Front-end integration with lightweight architecture

Often-daunting integration projects don't have to be difficult

Integration is the third rail of corporate IT. The mere mention of the word raises terrifying thoughts of huge budgets, endless meetings and extremely complicated software. Integration projects can be daunting, often requiring the skills of highly specialized IT staff.

It doesn't have to be that hard. On the open Web, countless sites have circumvented the headaches associated with expensive, drawn-out integration to quickly and easily integrate various data sources. As these sites suggest, a lot of corporate integration projects -- things like consolidating employee phone books after a merger -- can actually be done quite easily with Web 2.0 technologies that have been updated for corporate applications. This new approach to integration emphasizes a lightweight architecture that shifts IT's focus from the back end to the front end. As a result, an organization can reduce its backlog of integration projects and dedicate its top people to genuinely difficult challenges such as supply chain integration.

Given the challenges of previous computing eras, FOI (Fear of Integration) is understandable. In the 1970s, getting two computers to talk to each other was pretty straightforward. IT laid a physical wire between the two machines, developed a proprietary protocol, messed around on either end for a while, and presto, the two machines were talking to each other. Needless to say, this integration was very expensive and cumbersome. Computers generally were hooked up to each other only if the need was very pressing and the machines were in close geographic proximity to one another.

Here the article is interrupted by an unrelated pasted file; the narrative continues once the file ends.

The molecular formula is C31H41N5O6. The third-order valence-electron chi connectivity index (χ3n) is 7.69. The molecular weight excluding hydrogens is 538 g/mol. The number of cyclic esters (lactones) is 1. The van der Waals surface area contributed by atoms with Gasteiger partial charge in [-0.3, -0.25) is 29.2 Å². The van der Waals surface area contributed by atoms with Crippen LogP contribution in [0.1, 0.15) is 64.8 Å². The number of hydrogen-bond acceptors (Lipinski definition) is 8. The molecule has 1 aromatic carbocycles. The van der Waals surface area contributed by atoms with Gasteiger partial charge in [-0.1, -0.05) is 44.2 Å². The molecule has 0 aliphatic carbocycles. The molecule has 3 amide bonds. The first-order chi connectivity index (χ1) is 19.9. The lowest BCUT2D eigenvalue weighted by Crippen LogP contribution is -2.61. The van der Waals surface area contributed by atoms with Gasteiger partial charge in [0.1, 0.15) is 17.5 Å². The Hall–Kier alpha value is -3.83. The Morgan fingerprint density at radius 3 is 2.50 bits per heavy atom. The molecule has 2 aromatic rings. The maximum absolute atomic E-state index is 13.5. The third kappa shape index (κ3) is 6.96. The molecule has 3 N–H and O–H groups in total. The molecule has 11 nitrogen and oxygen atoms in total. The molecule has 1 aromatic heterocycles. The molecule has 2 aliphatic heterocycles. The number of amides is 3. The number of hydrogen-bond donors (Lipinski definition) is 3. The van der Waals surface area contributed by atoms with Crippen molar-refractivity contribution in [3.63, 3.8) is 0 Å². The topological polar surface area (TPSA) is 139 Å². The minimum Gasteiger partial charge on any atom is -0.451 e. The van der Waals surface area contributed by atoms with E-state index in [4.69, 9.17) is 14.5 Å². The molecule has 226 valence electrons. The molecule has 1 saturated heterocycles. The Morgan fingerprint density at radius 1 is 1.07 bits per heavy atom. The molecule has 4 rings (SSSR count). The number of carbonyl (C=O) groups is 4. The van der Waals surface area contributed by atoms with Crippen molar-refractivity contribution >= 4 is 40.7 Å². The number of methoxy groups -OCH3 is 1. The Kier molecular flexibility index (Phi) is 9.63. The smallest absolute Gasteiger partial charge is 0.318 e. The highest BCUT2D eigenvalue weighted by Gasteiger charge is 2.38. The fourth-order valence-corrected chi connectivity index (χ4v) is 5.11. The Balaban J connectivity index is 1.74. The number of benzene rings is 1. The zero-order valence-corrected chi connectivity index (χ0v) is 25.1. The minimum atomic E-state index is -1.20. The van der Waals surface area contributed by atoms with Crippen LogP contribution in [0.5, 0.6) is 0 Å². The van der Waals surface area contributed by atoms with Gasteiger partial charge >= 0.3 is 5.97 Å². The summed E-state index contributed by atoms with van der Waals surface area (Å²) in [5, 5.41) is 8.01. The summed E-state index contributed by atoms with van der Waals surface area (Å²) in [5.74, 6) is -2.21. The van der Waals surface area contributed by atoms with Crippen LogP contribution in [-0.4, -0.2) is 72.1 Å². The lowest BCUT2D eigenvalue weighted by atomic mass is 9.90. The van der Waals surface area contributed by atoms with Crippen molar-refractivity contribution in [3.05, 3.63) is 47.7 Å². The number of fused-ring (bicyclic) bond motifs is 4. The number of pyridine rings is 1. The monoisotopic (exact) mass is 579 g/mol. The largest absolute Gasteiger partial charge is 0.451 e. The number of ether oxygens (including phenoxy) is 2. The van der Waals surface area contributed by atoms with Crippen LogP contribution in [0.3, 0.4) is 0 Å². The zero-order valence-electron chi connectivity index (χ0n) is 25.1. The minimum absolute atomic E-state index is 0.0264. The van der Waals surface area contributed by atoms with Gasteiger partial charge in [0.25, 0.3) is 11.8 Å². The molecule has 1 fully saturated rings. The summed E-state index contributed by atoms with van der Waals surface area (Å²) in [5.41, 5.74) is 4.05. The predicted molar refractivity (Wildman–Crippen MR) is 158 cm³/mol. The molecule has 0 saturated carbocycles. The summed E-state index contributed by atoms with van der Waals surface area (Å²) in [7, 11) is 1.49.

Later, when a machine had to talk to more than a handful of other machines, packet switching networks based on protocols like X.25 arose. Two companies that participated in the same network could send data to each other once they negotiated a common data format. This type of integration fostered the evolution of closed supply chain systems like electronic data interchange.

When the Internet opened for commercial use, anyone could connect to anyone else with a variety of open protocols, yet there was still no standard for data format. Getting divisions within a company, let alone multiple companies, to interact with one another was still very complicated.

For example, consider the average e-commerce site a couple of years ago. To accept credit cards over the Web, it needed to sign a deal with a company such as CyberCash, and that entailed choosing a client API -- available in a variety of flavors, including, Solaris C++, Windows C++, Java 1.1, and Java 1.2 -- and sending engineers to a training class.

To show physical store locations on a map required the same type of API deal with MapQuest. To start a frequent flyer miles promotion took an intermediary like Netcentives, which required the online retailer to lease a Netcentives computer, add that computer to its cluster and send it data via a proprietary protocol. The leased computer would then forward the data on to Netcentives.

Today, all of these contortions sound ridiculous. Yet we forget that this is what the industry was doing only a few years ago.

Web service simplicity?

Enter the world of Web services. Conceptually, Web services are simple -- self-describing text files are sent around. In the most basic implementations, there are no binary formats. The elements are named and therefore can be in any order. The data is hierarchical and therefore relatively well organized. Everyone can generate or parse a text file and communicate over HTTP, so data exchange becomes really simple.